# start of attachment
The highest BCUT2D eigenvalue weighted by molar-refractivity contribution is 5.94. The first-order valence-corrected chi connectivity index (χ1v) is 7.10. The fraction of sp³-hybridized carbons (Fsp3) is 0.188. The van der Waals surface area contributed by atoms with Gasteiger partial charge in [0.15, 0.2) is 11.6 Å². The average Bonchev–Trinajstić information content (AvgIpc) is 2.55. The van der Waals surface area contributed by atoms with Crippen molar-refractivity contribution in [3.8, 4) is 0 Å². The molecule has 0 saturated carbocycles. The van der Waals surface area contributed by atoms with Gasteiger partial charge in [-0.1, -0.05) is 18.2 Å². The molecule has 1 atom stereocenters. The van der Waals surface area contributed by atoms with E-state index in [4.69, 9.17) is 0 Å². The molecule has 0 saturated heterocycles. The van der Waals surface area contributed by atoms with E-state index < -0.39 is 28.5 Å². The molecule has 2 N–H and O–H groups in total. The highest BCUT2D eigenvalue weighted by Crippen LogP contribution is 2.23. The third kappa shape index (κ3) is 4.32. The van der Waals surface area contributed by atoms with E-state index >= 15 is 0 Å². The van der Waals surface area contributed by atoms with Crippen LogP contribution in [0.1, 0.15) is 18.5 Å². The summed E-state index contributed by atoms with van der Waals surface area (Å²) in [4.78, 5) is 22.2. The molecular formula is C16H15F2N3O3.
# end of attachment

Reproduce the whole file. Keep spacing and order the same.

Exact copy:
The highest BCUT2D eigenvalue weighted by molar-refractivity contribution is 5.94. The first-order valence-corrected chi connectivity index (χ1v) is 7.10. The fraction of sp³-hybridized carbons (Fsp3) is 0.188. The van der Waals surface area contributed by atoms with Gasteiger partial charge in [0.15, 0.2) is 11.6 Å². The average Bonchev–Trinajstić information content (AvgIpc) is 2.55. The van der Waals surface area contributed by atoms with Crippen molar-refractivity contribution in [3.8, 4) is 0 Å². The molecule has 0 saturated carbocycles. The van der Waals surface area contributed by atoms with Gasteiger partial charge in [-0.1, -0.05) is 18.2 Å². The molecule has 1 atom stereocenters. The van der Waals surface area contributed by atoms with E-state index in [4.69, 9.17) is 0 Å². The molecule has 0 saturated heterocycles. The van der Waals surface area contributed by atoms with E-state index < -0.39 is 28.5 Å². The molecule has 2 N–H and O–H groups in total. The highest BCUT2D eigenvalue weighted by Crippen LogP contribution is 2.23. The third kappa shape index (κ3) is 4.32. The van der Waals surface area contributed by atoms with E-state index >= 15 is 0 Å². The van der Waals surface area contributed by atoms with Crippen LogP contribution in [0.1, 0.15) is 18.5 Å². The summed E-state index contributed by atoms with van der Waals surface area (Å²) in [4.78, 5) is 22.2. The molecular formula is C16H15F2N3O3.